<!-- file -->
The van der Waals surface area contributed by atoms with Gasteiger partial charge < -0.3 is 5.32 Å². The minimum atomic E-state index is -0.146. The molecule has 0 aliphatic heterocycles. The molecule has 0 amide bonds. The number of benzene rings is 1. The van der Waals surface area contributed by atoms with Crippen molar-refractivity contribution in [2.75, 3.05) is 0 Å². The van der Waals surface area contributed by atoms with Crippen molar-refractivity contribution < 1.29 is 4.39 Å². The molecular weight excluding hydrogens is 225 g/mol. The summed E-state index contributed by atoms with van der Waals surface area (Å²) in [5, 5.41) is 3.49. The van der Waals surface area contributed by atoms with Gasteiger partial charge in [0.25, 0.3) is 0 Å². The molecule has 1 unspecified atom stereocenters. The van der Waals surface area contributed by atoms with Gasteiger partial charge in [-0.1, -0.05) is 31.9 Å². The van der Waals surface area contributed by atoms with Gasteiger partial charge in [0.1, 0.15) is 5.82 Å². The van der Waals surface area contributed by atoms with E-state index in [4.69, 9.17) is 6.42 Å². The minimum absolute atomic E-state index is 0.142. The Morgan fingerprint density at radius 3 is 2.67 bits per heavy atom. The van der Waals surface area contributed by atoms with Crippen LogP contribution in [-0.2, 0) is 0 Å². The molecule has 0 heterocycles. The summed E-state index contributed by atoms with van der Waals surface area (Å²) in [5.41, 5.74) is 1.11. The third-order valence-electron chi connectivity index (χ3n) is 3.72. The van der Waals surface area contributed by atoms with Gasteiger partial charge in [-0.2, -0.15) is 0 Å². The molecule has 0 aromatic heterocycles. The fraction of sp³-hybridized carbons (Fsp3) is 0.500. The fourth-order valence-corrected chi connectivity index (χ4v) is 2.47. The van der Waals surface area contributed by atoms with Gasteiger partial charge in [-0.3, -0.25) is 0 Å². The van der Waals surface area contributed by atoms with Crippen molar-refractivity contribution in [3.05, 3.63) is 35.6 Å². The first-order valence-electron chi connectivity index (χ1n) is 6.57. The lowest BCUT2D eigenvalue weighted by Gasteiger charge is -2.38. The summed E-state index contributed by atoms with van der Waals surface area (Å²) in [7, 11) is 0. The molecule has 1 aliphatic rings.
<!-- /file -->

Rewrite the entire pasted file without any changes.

The van der Waals surface area contributed by atoms with Gasteiger partial charge < -0.3 is 5.32 Å². The minimum atomic E-state index is -0.146. The molecule has 0 aliphatic heterocycles. The molecule has 0 amide bonds. The number of benzene rings is 1. The van der Waals surface area contributed by atoms with Crippen molar-refractivity contribution in [2.75, 3.05) is 0 Å². The van der Waals surface area contributed by atoms with Crippen molar-refractivity contribution < 1.29 is 4.39 Å². The molecular weight excluding hydrogens is 225 g/mol. The summed E-state index contributed by atoms with van der Waals surface area (Å²) in [5, 5.41) is 3.49. The van der Waals surface area contributed by atoms with Gasteiger partial charge in [0.25, 0.3) is 0 Å². The molecule has 1 unspecified atom stereocenters. The van der Waals surface area contributed by atoms with Gasteiger partial charge in [-0.1, -0.05) is 31.9 Å². The van der Waals surface area contributed by atoms with Gasteiger partial charge in [0.1, 0.15) is 5.82 Å². The van der Waals surface area contributed by atoms with E-state index in [4.69, 9.17) is 6.42 Å². The minimum absolute atomic E-state index is 0.142. The Morgan fingerprint density at radius 3 is 2.67 bits per heavy atom. The van der Waals surface area contributed by atoms with Crippen LogP contribution in [-0.2, 0) is 0 Å². The molecule has 0 heterocycles. The summed E-state index contributed by atoms with van der Waals surface area (Å²) in [5.41, 5.74) is 1.11. The third-order valence-electron chi connectivity index (χ3n) is 3.72. The van der Waals surface area contributed by atoms with Gasteiger partial charge in [-0.2, -0.15) is 0 Å². The molecule has 0 aromatic heterocycles. The fraction of sp³-hybridized carbons (Fsp3) is 0.500. The fourth-order valence-corrected chi connectivity index (χ4v) is 2.47. The van der Waals surface area contributed by atoms with Gasteiger partial charge in [-0.3, -0.25) is 0 Å². The van der Waals surface area contributed by atoms with Crippen molar-refractivity contribution in [3.05, 3.63) is 35.6 Å². The first-order valence-electron chi connectivity index (χ1n) is 6.57. The lowest BCUT2D eigenvalue weighted by Gasteiger charge is -2.38. The summed E-state index contributed by atoms with van der Waals surface area (Å²) in [7, 11) is 0. The molecule has 1 aliphatic rings.